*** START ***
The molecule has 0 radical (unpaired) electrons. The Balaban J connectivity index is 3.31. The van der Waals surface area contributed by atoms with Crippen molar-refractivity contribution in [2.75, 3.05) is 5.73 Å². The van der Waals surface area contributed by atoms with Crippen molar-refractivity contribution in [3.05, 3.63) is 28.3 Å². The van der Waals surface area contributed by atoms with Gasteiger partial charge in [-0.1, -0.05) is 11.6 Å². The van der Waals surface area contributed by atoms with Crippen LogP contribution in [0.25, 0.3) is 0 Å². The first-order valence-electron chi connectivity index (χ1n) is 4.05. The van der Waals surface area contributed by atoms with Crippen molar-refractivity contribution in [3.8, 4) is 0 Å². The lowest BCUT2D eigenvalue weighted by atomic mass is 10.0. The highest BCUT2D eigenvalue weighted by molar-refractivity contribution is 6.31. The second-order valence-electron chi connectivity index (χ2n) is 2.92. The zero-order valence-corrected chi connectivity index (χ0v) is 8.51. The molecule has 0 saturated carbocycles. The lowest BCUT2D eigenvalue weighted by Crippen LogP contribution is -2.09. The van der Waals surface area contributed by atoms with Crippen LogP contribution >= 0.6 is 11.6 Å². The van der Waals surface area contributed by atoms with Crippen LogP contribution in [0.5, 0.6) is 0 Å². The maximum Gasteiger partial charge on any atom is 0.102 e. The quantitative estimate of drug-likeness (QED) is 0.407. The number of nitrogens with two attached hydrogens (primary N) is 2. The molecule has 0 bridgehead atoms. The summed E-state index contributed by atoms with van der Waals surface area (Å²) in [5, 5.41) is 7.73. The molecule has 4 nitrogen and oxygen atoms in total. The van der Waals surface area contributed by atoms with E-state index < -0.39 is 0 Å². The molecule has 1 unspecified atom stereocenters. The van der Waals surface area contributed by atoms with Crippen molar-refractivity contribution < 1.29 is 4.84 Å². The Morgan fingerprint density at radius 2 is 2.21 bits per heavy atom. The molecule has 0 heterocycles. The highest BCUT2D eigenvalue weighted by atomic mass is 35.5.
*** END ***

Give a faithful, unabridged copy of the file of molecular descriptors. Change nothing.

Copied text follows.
The molecule has 0 radical (unpaired) electrons. The Balaban J connectivity index is 3.31. The van der Waals surface area contributed by atoms with Crippen molar-refractivity contribution in [2.75, 3.05) is 5.73 Å². The van der Waals surface area contributed by atoms with Crippen molar-refractivity contribution in [3.05, 3.63) is 28.3 Å². The van der Waals surface area contributed by atoms with Gasteiger partial charge in [-0.1, -0.05) is 11.6 Å². The van der Waals surface area contributed by atoms with Crippen LogP contribution in [0.25, 0.3) is 0 Å². The first-order valence-electron chi connectivity index (χ1n) is 4.05. The van der Waals surface area contributed by atoms with Crippen molar-refractivity contribution in [3.8, 4) is 0 Å². The lowest BCUT2D eigenvalue weighted by atomic mass is 10.0. The highest BCUT2D eigenvalue weighted by molar-refractivity contribution is 6.31. The second-order valence-electron chi connectivity index (χ2n) is 2.92. The zero-order valence-corrected chi connectivity index (χ0v) is 8.51. The molecule has 0 saturated carbocycles. The lowest BCUT2D eigenvalue weighted by Crippen LogP contribution is -2.09. The van der Waals surface area contributed by atoms with Crippen LogP contribution >= 0.6 is 11.6 Å². The van der Waals surface area contributed by atoms with Crippen LogP contribution in [0.5, 0.6) is 0 Å². The maximum Gasteiger partial charge on any atom is 0.102 e. The quantitative estimate of drug-likeness (QED) is 0.407. The number of nitrogens with two attached hydrogens (primary N) is 2. The molecule has 0 bridgehead atoms. The summed E-state index contributed by atoms with van der Waals surface area (Å²) in [5, 5.41) is 7.73. The molecule has 4 nitrogen and oxygen atoms in total. The van der Waals surface area contributed by atoms with E-state index < -0.39 is 0 Å². The molecule has 1 unspecified atom stereocenters. The van der Waals surface area contributed by atoms with Crippen molar-refractivity contribution < 1.29 is 4.84 Å². The Morgan fingerprint density at radius 2 is 2.21 bits per heavy atom. The molecule has 0 heterocycles. The highest BCUT2D eigenvalue weighted by atomic mass is 35.5.